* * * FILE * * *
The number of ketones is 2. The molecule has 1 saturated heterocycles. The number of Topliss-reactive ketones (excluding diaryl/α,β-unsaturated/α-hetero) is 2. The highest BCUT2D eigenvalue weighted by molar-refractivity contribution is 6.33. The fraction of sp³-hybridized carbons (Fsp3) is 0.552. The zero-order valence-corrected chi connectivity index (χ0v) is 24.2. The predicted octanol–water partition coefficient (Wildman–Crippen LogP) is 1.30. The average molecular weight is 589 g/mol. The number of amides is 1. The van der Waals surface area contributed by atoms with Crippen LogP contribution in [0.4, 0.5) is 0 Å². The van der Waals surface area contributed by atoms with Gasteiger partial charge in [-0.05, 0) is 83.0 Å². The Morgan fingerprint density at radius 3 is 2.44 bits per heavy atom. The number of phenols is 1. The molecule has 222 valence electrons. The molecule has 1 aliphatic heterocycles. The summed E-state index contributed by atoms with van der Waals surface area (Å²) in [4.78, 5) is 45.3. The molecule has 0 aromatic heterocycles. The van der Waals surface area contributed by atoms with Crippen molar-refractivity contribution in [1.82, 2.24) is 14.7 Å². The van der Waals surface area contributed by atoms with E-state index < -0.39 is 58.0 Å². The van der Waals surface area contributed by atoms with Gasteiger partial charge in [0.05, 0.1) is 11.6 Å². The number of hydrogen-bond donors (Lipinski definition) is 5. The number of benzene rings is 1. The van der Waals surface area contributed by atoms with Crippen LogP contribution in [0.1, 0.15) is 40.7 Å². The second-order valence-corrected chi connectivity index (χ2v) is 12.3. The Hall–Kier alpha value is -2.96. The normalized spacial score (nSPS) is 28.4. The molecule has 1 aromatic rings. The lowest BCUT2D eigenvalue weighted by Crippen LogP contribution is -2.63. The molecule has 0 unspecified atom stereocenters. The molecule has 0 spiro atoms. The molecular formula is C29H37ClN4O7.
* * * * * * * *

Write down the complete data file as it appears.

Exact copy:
The number of ketones is 2. The molecule has 1 saturated heterocycles. The number of Topliss-reactive ketones (excluding diaryl/α,β-unsaturated/α-hetero) is 2. The highest BCUT2D eigenvalue weighted by molar-refractivity contribution is 6.33. The fraction of sp³-hybridized carbons (Fsp3) is 0.552. The zero-order valence-corrected chi connectivity index (χ0v) is 24.2. The predicted octanol–water partition coefficient (Wildman–Crippen LogP) is 1.30. The average molecular weight is 589 g/mol. The number of amides is 1. The van der Waals surface area contributed by atoms with Crippen LogP contribution in [0.4, 0.5) is 0 Å². The van der Waals surface area contributed by atoms with Gasteiger partial charge in [-0.05, 0) is 83.0 Å². The Morgan fingerprint density at radius 3 is 2.44 bits per heavy atom. The number of phenols is 1. The molecule has 222 valence electrons. The molecule has 1 aliphatic heterocycles. The summed E-state index contributed by atoms with van der Waals surface area (Å²) in [4.78, 5) is 45.3. The molecule has 0 aromatic heterocycles. The van der Waals surface area contributed by atoms with Crippen molar-refractivity contribution in [1.82, 2.24) is 14.7 Å². The van der Waals surface area contributed by atoms with E-state index < -0.39 is 58.0 Å². The van der Waals surface area contributed by atoms with Gasteiger partial charge in [0.05, 0.1) is 11.6 Å². The number of hydrogen-bond donors (Lipinski definition) is 5. The number of benzene rings is 1. The van der Waals surface area contributed by atoms with Crippen LogP contribution in [0.1, 0.15) is 40.7 Å². The second-order valence-corrected chi connectivity index (χ2v) is 12.3. The Hall–Kier alpha value is -2.96. The normalized spacial score (nSPS) is 28.4. The molecule has 1 aromatic rings. The lowest BCUT2D eigenvalue weighted by Crippen LogP contribution is -2.63. The molecule has 0 unspecified atom stereocenters. The molecule has 0 spiro atoms. The molecular formula is C29H37ClN4O7.